“I don’t think a lot of people read her book, especially these days when people don’t seem to really care. But that’s why we make these movies, to say ‘look at what’s happening during this time,’.  Look at this woman and how much she represented the so-called sexual revolution, and how much she represented sexual freedom for women.  And really she didn’t reflect who she was at all.

Q: What did her kids think?

A: “They saw it before Sundance, the directors screened it for them, and they said they could show it to their partners and ‘they can finally understand what our mother was like,’. I was like ‘wow, really?’.  That’s all I needed then.  They had a good relationship with her, they really loved their mother. She did something right, she definitely caught a break in having two wonderful kids.

Q: Is it true you chose not to watch Deep Throat beforehand?

A: “I think it was just I wasn’t ever going to watch it, that wasn’t my intention, because I didn’t think it was important. I had actually seen all the scenes… I think we re-enacted two or three scenes from Deep Throat, and I watched those scenes, that didn’t show anything graphic.  Just so I could imitate her. I actually just turned on the movie, and watched it for about 10 or 15 minutes.  It’s just really boring.

“A lot of people ask me if I did any research and watched porn and got to know porn stars, but that was not really what the story’s about. The directors did, because they were interested in going up to [visit] a production company which makes porn for women and is made by women. That’s interesting, but certainly not the research that I needed to do.  There was a lot of other stuff that I needed to tackle first.

Q: Is there a different approach to portraying a person who actually existed?

A: “Yeah, I mean you have so much to work with. Normally I’m just given a script, if I’m playing a role, I’ll be like ‘these lines are great, I know what my relationship is to all the other characters, and I know what my motive is,’. That’s the only preparation I do.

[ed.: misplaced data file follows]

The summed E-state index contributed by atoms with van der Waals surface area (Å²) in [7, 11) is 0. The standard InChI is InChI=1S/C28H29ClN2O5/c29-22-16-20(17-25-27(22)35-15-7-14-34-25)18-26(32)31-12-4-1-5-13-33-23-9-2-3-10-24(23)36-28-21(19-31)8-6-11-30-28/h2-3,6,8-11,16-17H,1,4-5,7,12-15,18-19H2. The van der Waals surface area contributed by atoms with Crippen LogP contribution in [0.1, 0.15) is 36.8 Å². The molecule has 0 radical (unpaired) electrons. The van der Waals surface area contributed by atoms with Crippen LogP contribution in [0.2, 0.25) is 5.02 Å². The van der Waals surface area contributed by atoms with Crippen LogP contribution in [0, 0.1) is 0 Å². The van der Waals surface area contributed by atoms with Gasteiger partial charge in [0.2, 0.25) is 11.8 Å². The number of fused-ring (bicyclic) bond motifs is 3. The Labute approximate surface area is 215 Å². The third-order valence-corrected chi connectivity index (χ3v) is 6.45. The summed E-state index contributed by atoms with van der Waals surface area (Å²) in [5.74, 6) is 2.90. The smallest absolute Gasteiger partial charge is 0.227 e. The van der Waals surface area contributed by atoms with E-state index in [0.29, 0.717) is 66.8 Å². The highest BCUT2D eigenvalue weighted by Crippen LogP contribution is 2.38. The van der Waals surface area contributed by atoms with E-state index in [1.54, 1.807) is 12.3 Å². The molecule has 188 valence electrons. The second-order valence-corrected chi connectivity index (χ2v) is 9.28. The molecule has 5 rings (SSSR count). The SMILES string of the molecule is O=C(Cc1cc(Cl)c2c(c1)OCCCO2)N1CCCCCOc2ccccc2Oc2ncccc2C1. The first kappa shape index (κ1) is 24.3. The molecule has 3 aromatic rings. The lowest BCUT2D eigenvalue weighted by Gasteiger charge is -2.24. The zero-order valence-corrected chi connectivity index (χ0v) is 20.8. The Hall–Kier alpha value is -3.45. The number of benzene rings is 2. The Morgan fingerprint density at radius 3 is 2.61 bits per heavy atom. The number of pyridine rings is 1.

“With this I actually get to read and dive into it, and feel for her and empathise. And watch her and then imitate her.  It’s such a different… it almost feels like a completely different thing, like a different medium.  It’s so fun, but it is so hard at times, because you’re like ‘am I even doing this right?’.  That’s why everybody’s flocking to these biopics.

Did you have a preconception of who and what Linda was going into the film, and did that change through the making of it?

“Oh yeah.  I saw her in the beginning as someone who was super naive, and came from a tough place and wasn’t able to stand up for herself.  She was that kind of person, but so was I at a point in my life.  I love this woman now, it’s weird.  I love her.  I wish that she were here to have a conversation about it.

“I’m objectified – people probably judge me all the time because I put myself out there, but they don’t know who I am. They don’t know how I really feel, and it’s funny because I feel this need to prove to people that I’m a real person all the time, and I forget to be private, so I will say a little too much”

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And Amanda’s journey with Linda Lovelace is similar to that of ours with her. Amanda Seyfried was once the the rom-com girl, but appearances can be deceptive. A film like this comes along and our preconceptions about her change and we see something different.  The world saw Linda Lovelace as a poster girl for the sexual revolution when in fact she was a victim of it. The world once saw Amanda Seyfried as Sophie in Mamma Mia! but Lovelace proves there’s more to her than those blandly sweet roles suggest.

This opportunity for Amanda is one Linda Boreman was never allowed to explore.

Lovelace is in cinemas now.